Council OKs short- term city manager: David Donaldson
The Lake Oswego City Council agreed unanimously to make assistant city manager David Donaldson interim city manager during a meeting at city hall Tuesday night.
'I think we are so fortunate to have someone with David's skills and his professionalism,' councilor Donna Jordan said. 'He's worked with a lot of people in this town and knows a lot of people who I think will appreciate having him step in and take over this important leadership role.'
Council president Sally Moncrieff agreed.
'He has been very involved in the community,' she said.
The endorsement allows city manager Alex McIntyre to sign a contract with Donaldson to act as chief executive of Lake Oswego's government for at least one year, during which the council can begin efforts to recruit a permanent replacement. McIntyre announced in January that he plans to leave his post to become city manager in Menlo Park, Calif. His resignation takes effect Feb. 22.
Donaldson, who has worked for the city for about five years, will assume his new role Feb 23. Under his new contract, his pay will climb from $136,426 to $150,070, with monthly contributions of $500 to a deferred compensation plan and an extra week of paid vacation.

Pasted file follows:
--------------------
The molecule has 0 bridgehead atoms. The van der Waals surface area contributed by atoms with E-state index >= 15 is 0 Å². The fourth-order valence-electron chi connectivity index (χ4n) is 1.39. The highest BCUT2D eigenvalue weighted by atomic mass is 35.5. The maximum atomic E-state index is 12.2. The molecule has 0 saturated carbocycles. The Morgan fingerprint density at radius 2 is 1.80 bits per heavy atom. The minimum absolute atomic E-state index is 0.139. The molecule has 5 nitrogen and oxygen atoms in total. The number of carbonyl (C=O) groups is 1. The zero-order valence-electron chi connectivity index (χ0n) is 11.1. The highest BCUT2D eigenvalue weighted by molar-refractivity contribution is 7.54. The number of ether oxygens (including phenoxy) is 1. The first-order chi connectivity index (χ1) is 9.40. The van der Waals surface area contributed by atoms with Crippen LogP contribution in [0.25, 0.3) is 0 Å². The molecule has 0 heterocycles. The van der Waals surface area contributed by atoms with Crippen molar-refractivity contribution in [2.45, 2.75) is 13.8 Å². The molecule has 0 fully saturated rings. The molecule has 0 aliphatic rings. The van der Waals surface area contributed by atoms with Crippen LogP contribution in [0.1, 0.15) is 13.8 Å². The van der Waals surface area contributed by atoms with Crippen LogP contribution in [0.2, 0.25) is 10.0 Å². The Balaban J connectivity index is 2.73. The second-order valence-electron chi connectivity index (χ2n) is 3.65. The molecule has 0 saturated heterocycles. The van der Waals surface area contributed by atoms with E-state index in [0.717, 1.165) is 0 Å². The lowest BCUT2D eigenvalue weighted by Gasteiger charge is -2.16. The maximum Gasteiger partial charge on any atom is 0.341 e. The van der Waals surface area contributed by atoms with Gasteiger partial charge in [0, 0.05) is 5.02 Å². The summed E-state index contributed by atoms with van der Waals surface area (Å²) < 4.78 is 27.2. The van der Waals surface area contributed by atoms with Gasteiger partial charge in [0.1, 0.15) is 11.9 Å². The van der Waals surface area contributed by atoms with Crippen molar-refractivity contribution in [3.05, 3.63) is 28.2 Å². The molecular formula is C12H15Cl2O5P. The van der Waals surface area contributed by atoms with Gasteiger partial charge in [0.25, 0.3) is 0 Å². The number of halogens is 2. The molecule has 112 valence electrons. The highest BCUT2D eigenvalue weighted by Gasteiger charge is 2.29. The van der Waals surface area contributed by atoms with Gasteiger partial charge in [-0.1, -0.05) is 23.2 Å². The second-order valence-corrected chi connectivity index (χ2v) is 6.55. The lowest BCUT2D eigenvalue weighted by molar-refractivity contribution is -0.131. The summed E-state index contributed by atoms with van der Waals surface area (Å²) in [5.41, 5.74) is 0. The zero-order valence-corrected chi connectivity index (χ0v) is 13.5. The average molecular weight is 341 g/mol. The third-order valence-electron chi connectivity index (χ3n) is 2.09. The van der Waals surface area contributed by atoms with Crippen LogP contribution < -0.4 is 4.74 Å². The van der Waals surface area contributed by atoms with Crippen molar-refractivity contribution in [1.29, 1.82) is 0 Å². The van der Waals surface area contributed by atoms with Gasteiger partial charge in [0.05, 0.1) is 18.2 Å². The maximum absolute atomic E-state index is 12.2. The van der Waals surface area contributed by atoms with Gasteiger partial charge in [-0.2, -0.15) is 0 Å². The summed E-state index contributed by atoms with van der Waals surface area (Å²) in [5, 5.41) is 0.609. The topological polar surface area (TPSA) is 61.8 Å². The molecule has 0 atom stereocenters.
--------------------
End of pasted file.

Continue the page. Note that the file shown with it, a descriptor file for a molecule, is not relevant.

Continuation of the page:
That's $33,000 less than McIntyre's compensation package.
'There is a net savings with him taking over,' McIntyre said.
Donaldson's agreement will last for one year with an option to roll over monthly for up to six months.
In January, the council decided to delay choosing a longer-term replacement for McIntyre until after the November elections, punting the job of hiring a city manager to a new group of elected leaders. Three councilors and the mayor are up for re-election this year. So far, the mayor and one councilor have said they don't plan to run for another term.
Concerns about the city's political environment also factored in the delay. McIntyre has pointed to ongoing friction on the council as a deterrent to potential city manager candidates. The person ultimately hired for the long run will work closely with the council.
When he was hired in 2008, McIntyre recently said, 'I was walking into a council that had a good working relationship. Although there were different opinions on the council, there was a clear direction moving forward.'
Meanwhile, he said, 'philosophical differences' have also emerged over the city's form of government - over whether a government with power concentrated in the mayor would serve the community better than today's council-manager arrangement - another possible contributor to council conflicts.